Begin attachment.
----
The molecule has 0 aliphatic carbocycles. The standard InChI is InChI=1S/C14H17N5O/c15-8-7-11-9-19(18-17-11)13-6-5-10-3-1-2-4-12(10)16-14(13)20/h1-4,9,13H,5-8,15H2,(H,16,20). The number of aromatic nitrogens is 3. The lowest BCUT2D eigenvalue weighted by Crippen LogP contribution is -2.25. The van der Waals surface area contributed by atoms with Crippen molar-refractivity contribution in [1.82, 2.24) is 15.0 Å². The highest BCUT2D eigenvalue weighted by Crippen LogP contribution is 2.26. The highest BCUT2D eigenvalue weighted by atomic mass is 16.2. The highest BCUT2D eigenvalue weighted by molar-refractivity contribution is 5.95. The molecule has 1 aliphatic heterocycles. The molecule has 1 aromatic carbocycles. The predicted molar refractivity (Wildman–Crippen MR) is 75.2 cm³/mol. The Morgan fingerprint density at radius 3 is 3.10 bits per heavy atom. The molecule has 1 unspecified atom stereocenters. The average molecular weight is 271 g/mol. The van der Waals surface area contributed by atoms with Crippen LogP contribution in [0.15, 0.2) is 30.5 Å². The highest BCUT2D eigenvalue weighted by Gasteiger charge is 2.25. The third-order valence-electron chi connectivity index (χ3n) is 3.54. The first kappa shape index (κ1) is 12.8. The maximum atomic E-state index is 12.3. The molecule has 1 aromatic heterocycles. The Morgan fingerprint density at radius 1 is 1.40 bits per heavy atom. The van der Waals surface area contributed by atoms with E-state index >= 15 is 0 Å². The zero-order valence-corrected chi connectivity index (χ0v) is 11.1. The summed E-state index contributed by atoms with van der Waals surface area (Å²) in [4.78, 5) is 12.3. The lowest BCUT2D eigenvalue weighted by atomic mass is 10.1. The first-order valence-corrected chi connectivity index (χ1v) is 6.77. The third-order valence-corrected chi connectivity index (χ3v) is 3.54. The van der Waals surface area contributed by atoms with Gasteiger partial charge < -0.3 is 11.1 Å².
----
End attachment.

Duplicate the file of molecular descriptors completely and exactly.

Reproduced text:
The molecule has 0 aliphatic carbocycles. The standard InChI is InChI=1S/C14H17N5O/c15-8-7-11-9-19(18-17-11)13-6-5-10-3-1-2-4-12(10)16-14(13)20/h1-4,9,13H,5-8,15H2,(H,16,20). The number of aromatic nitrogens is 3. The lowest BCUT2D eigenvalue weighted by Crippen LogP contribution is -2.25. The van der Waals surface area contributed by atoms with Crippen molar-refractivity contribution in [1.82, 2.24) is 15.0 Å². The highest BCUT2D eigenvalue weighted by Crippen LogP contribution is 2.26. The highest BCUT2D eigenvalue weighted by atomic mass is 16.2. The highest BCUT2D eigenvalue weighted by molar-refractivity contribution is 5.95. The molecule has 1 aliphatic heterocycles. The molecule has 1 aromatic carbocycles. The predicted molar refractivity (Wildman–Crippen MR) is 75.2 cm³/mol. The Morgan fingerprint density at radius 3 is 3.10 bits per heavy atom. The molecule has 1 unspecified atom stereocenters. The average molecular weight is 271 g/mol. The van der Waals surface area contributed by atoms with Crippen LogP contribution in [0.15, 0.2) is 30.5 Å². The highest BCUT2D eigenvalue weighted by Gasteiger charge is 2.25. The third-order valence-electron chi connectivity index (χ3n) is 3.54. The first kappa shape index (κ1) is 12.8. The maximum atomic E-state index is 12.3. The molecule has 1 aromatic heterocycles. The Morgan fingerprint density at radius 1 is 1.40 bits per heavy atom. The van der Waals surface area contributed by atoms with E-state index >= 15 is 0 Å². The zero-order valence-corrected chi connectivity index (χ0v) is 11.1. The summed E-state index contributed by atoms with van der Waals surface area (Å²) in [4.78, 5) is 12.3. The lowest BCUT2D eigenvalue weighted by atomic mass is 10.1. The first-order valence-corrected chi connectivity index (χ1v) is 6.77. The third-order valence-corrected chi connectivity index (χ3v) is 3.54. The van der Waals surface area contributed by atoms with Gasteiger partial charge < -0.3 is 11.1 Å².